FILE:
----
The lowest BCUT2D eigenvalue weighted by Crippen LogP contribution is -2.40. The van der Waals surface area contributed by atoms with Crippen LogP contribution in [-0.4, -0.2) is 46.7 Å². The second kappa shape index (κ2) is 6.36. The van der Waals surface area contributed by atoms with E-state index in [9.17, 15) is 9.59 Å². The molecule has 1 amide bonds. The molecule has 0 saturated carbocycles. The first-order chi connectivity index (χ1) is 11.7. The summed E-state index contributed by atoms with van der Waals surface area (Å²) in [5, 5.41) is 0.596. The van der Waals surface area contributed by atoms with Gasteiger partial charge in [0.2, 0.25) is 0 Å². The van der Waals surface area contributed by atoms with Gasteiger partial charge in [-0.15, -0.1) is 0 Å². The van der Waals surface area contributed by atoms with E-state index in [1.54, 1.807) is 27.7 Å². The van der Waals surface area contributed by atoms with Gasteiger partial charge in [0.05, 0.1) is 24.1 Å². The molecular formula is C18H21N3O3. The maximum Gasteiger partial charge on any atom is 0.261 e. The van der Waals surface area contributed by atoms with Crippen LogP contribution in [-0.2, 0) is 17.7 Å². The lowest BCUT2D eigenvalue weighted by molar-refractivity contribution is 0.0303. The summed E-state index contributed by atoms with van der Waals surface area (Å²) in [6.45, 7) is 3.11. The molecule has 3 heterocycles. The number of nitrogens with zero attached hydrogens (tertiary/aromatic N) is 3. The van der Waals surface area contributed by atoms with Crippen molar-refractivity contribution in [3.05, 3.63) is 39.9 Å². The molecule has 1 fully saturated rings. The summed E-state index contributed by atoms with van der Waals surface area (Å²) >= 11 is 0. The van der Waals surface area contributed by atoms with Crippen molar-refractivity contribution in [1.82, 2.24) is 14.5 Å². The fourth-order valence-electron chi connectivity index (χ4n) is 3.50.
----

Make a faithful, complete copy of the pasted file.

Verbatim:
The lowest BCUT2D eigenvalue weighted by Crippen LogP contribution is -2.40. The van der Waals surface area contributed by atoms with Crippen LogP contribution in [-0.4, -0.2) is 46.7 Å². The second kappa shape index (κ2) is 6.36. The van der Waals surface area contributed by atoms with E-state index in [9.17, 15) is 9.59 Å². The molecule has 1 amide bonds. The molecule has 0 saturated carbocycles. The first-order chi connectivity index (χ1) is 11.7. The summed E-state index contributed by atoms with van der Waals surface area (Å²) in [5, 5.41) is 0.596. The van der Waals surface area contributed by atoms with Gasteiger partial charge in [0.2, 0.25) is 0 Å². The van der Waals surface area contributed by atoms with Gasteiger partial charge in [-0.15, -0.1) is 0 Å². The van der Waals surface area contributed by atoms with E-state index in [1.54, 1.807) is 27.7 Å². The van der Waals surface area contributed by atoms with Gasteiger partial charge in [0.05, 0.1) is 24.1 Å². The molecular formula is C18H21N3O3. The maximum Gasteiger partial charge on any atom is 0.261 e. The van der Waals surface area contributed by atoms with Crippen LogP contribution in [-0.2, 0) is 17.7 Å². The lowest BCUT2D eigenvalue weighted by molar-refractivity contribution is 0.0303. The summed E-state index contributed by atoms with van der Waals surface area (Å²) in [6.45, 7) is 3.11. The molecule has 3 heterocycles. The number of nitrogens with zero attached hydrogens (tertiary/aromatic N) is 3. The van der Waals surface area contributed by atoms with Crippen molar-refractivity contribution in [3.05, 3.63) is 39.9 Å². The molecule has 1 fully saturated rings. The summed E-state index contributed by atoms with van der Waals surface area (Å²) >= 11 is 0. The van der Waals surface area contributed by atoms with Crippen molar-refractivity contribution in [1.82, 2.24) is 14.5 Å². The fourth-order valence-electron chi connectivity index (χ4n) is 3.50.